Wednesday, December 29, 2010


Alternative names: --
Objective: To practice repeated quick blasts of power/sprinting (good for jammers); to get some good exercise; to practice transitions (if you so choose)
Typical length of drill: 7 mins timed (add or subtract minutes depending on your skaters' abilities)
Materials needed: None
Skill level required: None
Description: Have all your skaters line up next to each other along the long side of your rink/space.  It's good for them to stand at least one arm's length away from the person next to them, so that they don't risk running into each other once the drill is going.  The timer and the skaters start on a whistle blast.  The skaters sprint from one long side of the space to the other.  At each end they perform your choice of turning toe stop, hockey stop, T-stop or knee slide and then get right back to sprinting to the other side.  That's it.  The skaters simply sprint back and forth like this, over and over again for the entire time.
Additional notes: It's a classic, it's simple, some might perhaps call it boring, but it's effective.  This kind of drill is done in a lot of different sports, and in fact, it also works really well off-skates where the skaters just touch a line or cone at each end instead of performing any sort of transition or stop.  It's also a good base for variations.  We will be posting some soon.

Thursday, December 23, 2010

Cross-training: Ice Skating

Alternative names: --
Objective: To be able to practice roller derby and improve your skills even when you don't have an indoor space to use, and even when the weather outside is frightful
Typical length of drill: N/A
Materials needed: A pair of ice skates, good thick gloves, knee pads, and depending on your own skill level and comfort, you can choose to deck out in the full derby protective gear (and I definitely did it myself the first time)
Skill level required: None
Description: Ok, so, this is not really a drill, but I really want to inspire all of you to try ice skating to see how you can use it to your advantage as a roller derby skater.  Your roller derby skills are totally transferable to the ice.  I don't think that we should be playing straight-up full-contact roller derby on the ice what with the dangers that the sharp blades pose, and the difficulty of fitting all the appropriate protective gear over winter clothes, but those of us who live in countries where the winter comes on hard we can really take advantage of the ice skating opportunities.  There are several different things that you can practice on the ice, and we've covered just a handful of them in the video.  The video is meant to get you started and motivate you to try some simple things just to see what you're capable of, and then you can start trying out some more advanced things yourself.  Some of the things that you can practice on the ice (most of which we demonstrate in the video) are: Endurance, agility, balance, stops, and assists.  Balance in particular can be practiced really effectively on ice skates because it can be much harder to stay up on two thin blades on slippery ice than on eight grippy wheels on hardwood floor.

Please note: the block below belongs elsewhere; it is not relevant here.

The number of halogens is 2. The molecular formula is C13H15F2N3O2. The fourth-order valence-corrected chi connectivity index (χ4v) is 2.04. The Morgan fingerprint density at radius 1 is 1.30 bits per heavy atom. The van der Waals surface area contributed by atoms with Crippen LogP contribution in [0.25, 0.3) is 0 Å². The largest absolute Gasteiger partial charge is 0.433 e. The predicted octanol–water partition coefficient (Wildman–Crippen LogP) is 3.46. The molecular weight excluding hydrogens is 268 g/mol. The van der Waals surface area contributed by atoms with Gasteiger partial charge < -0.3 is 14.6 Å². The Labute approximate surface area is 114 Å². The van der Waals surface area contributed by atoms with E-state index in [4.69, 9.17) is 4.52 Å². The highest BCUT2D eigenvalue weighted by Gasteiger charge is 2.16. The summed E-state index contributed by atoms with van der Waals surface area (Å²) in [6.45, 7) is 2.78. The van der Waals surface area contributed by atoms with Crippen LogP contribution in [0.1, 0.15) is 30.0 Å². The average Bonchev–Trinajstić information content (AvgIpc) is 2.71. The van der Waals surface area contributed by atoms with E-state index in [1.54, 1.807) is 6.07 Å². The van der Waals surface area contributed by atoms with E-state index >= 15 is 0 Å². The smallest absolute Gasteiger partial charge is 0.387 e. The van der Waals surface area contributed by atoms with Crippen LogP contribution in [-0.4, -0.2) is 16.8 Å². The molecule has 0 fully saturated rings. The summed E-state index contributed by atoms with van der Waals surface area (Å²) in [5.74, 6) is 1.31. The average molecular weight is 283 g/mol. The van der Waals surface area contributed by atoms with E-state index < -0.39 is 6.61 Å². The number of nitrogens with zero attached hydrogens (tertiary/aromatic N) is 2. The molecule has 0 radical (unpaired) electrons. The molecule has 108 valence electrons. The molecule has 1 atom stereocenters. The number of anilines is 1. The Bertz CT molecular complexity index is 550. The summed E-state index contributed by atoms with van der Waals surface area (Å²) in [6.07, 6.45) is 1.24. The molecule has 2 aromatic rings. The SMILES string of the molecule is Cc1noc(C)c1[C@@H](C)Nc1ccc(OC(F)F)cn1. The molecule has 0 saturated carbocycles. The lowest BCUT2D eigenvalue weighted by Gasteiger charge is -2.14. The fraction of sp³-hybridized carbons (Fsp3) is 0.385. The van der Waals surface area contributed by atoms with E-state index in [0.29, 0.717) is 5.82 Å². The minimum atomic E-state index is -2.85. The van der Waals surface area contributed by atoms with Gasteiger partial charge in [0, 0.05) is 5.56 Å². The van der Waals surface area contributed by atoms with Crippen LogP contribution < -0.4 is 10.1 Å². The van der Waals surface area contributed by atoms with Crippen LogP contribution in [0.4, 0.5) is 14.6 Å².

Disclaimer: Although ice skating is very similar to roller skating, it is NOT the same.  If you're great at roller skating, don't assume that you'll naturally be great at ice skating.  I did and was sorely disappointed when I discovered that it was like month two of derby training all over again.  The good news is though, that it doesn't take long to improve.  Just like when you started practicing roller derby, every time you skate you'll learn something new.  The improvements are tangible.  If you keep practicing, you'll be doing gliding swans and shooting the duck in no time!

Video: Roller derby cross-training: Ice Skating